Pilgrimage of faith

Ben DeLoach’s roots in East Lake trace back to the day he was born. He remembers spending birthday parties in East Lake Park and attending preschool nearby. When he was 5, his family moved to Trussville for better schools. But his job as an associate minister for the Church at Brook Hills brought him back to the area as a volunteer at the Lovelady Center, the faith-based rehabilitation center housed in the old East End Memorial Hospital where DeLoach was born.

Two years ago DeLoach began giving tours of the facility and teaching weekly classes at the center. During one day’s drive to East Lake, a question came to DeLoach’s mind: “What would it look like if families lived in this community and modeled being Christ followers?”

Almost immediately another question followed. “Are you willing to do it?” DeLoach, said his first answer was “no,” but then he started praying about it.

“Within a week I knew this is what we needed to do,” he said. He and his wife Kylie began to talk about moving their family of five from a comfortable suburban life in Chelsea to an inner-city neighborhood to share the gospel.

Around the same time DeLoach was mulling over moving, his fellow staff members felt burdened for the community in East Lake. In a sermon March 7, Dr. David Platt asked his congregation to consider serving East Lake as part of the church’s local outreach. He challenged each person to pray about moving into East Lake to live the gospel in one of the poorest parts of Birmingham.

Forty family units responded. DeLoach is now in charge of organizing 20 families and 20 singles who want to live in East Lake.

“I was prepared to deal with 10 families, and now we have 40 who are interested,” he said.

By June there could be as many as five families already living in East Lake. DeLoach estimates it will take about a year before all 40 family units are able to move into the area. The families will move into a stable area around the Howard College Estates.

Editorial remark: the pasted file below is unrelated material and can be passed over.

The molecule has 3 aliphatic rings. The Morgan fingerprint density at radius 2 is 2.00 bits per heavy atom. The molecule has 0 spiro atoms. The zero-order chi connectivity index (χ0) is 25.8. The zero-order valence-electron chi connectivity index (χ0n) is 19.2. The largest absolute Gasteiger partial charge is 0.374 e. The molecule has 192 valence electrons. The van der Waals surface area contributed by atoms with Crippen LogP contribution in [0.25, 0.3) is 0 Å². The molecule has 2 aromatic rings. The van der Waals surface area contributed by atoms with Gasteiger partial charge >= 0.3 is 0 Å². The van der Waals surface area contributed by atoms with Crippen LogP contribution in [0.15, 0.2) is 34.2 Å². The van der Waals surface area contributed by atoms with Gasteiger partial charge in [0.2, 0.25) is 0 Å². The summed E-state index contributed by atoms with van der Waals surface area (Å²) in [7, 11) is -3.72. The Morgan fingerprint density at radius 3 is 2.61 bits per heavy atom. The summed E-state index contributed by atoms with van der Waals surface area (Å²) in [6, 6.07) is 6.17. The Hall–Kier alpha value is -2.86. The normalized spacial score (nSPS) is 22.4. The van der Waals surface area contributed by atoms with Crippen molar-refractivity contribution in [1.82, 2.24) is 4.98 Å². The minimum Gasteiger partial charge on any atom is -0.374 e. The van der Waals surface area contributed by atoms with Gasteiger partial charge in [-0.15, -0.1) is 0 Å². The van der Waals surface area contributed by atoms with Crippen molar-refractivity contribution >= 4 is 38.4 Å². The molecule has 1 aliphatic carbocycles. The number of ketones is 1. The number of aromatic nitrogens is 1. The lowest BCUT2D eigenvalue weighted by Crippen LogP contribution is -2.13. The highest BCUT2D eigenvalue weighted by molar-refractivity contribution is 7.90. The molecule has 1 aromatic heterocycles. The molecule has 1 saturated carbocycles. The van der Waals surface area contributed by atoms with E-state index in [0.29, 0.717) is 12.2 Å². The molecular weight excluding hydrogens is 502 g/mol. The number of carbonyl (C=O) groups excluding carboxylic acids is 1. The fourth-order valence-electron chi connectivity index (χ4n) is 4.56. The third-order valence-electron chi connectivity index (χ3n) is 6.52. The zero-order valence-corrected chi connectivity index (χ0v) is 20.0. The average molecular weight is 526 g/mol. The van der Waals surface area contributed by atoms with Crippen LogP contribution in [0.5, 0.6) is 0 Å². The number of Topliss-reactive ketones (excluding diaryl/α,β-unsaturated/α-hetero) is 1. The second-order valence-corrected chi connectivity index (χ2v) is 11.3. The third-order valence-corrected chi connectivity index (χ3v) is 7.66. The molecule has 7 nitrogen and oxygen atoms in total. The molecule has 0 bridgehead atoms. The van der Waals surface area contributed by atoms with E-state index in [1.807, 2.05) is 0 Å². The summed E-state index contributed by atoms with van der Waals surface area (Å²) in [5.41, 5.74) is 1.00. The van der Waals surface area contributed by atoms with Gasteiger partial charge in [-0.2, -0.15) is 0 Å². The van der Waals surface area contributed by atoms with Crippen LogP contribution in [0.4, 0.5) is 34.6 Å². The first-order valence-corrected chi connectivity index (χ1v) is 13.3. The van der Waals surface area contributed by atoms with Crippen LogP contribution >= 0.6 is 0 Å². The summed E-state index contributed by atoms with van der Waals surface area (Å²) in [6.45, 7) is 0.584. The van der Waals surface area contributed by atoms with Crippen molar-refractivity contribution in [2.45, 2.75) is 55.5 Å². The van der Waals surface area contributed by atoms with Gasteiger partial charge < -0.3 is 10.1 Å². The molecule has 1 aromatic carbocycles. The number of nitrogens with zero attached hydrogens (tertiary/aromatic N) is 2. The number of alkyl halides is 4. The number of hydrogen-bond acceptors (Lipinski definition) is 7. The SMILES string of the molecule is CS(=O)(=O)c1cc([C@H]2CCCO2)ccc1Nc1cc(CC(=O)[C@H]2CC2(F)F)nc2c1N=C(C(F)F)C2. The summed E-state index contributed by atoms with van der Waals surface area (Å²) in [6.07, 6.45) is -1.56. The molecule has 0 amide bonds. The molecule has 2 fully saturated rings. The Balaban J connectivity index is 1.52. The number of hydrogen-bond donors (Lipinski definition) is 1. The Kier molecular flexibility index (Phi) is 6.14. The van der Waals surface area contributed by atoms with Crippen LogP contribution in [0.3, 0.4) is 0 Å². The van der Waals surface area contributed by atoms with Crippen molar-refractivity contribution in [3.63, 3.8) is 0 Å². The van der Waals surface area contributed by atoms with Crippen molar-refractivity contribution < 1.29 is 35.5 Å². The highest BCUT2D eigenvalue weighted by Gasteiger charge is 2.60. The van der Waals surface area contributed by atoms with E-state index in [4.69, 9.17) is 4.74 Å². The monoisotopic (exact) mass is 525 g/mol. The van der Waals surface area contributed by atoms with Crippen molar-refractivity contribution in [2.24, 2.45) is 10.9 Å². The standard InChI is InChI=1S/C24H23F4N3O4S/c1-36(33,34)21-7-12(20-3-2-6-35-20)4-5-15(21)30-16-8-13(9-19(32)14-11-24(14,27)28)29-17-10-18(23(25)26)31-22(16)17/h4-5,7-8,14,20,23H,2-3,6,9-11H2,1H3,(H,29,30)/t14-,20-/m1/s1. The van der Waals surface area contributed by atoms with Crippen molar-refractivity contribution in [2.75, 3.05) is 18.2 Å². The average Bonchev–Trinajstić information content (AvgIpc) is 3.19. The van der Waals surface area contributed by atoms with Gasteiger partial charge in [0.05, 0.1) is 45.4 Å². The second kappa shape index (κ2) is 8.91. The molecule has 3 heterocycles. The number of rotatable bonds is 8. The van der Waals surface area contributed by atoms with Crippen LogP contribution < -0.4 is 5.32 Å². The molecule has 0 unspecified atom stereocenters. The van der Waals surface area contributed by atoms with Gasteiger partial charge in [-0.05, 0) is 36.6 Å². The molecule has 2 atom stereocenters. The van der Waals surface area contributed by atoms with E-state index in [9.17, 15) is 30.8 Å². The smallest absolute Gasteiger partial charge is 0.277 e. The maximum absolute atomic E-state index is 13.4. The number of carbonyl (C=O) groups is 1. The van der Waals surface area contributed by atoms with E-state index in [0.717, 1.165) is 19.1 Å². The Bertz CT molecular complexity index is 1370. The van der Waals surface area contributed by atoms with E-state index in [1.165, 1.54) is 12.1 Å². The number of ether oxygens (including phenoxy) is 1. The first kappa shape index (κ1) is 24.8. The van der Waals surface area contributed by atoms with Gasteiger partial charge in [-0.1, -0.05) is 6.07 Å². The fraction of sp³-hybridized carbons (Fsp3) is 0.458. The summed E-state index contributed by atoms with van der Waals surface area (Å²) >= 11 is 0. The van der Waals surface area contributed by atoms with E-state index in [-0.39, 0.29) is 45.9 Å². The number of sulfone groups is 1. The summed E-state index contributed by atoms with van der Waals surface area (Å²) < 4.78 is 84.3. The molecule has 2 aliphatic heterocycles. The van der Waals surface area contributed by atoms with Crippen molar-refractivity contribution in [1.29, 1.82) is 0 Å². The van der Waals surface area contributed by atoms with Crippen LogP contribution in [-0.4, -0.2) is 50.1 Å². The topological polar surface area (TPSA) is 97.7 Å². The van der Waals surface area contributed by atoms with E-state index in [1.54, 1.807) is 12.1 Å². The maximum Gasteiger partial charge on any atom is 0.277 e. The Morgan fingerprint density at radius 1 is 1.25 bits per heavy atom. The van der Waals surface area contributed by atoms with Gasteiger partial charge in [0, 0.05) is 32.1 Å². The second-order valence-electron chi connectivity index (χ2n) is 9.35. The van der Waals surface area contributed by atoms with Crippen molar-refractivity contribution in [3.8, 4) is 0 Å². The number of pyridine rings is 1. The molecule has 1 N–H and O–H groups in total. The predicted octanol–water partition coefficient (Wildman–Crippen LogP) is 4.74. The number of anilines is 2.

Other Birmingham-area churches are also ministering downtown. Keith Stanley, the local disciple-making pastor, listed Shades Mountain Independent Church, Church of the Highlands, Christ Church United Methodist and Redeemer Church as some that already have a presence in different parts of the inner city. Stanley said small groups and families will work with local churches and ministries, such as the Lovelady Center, to serve the people of East Lake.

“We’ve been deeply challenged by the faith in these communities. We’re just coming alongside of them,” said Stanley. “We’re joining God in what He’s doing. Jesus was for people and with people and we want to be both, just as Jesus was.”

Right now DeLoach, Kylie and their three children, Carter, 6, Caden, 5, and Isabel, 3, are waiting for their house in Chelsea to sell so they can move to their new neighborhood. “We’re sitting on go. We’re ready,” said DeLoach.

When people ask him why he’s moving to East Lake, DeLoach said he keeps his answer about the gospel. “We are followers of Christ. He focused on the poor and He has called us to this area to live intentionally for His glory,” he said.

Soon, when DeLoach drives through East Lake, it won’t be just another visit; he’ll be coming home.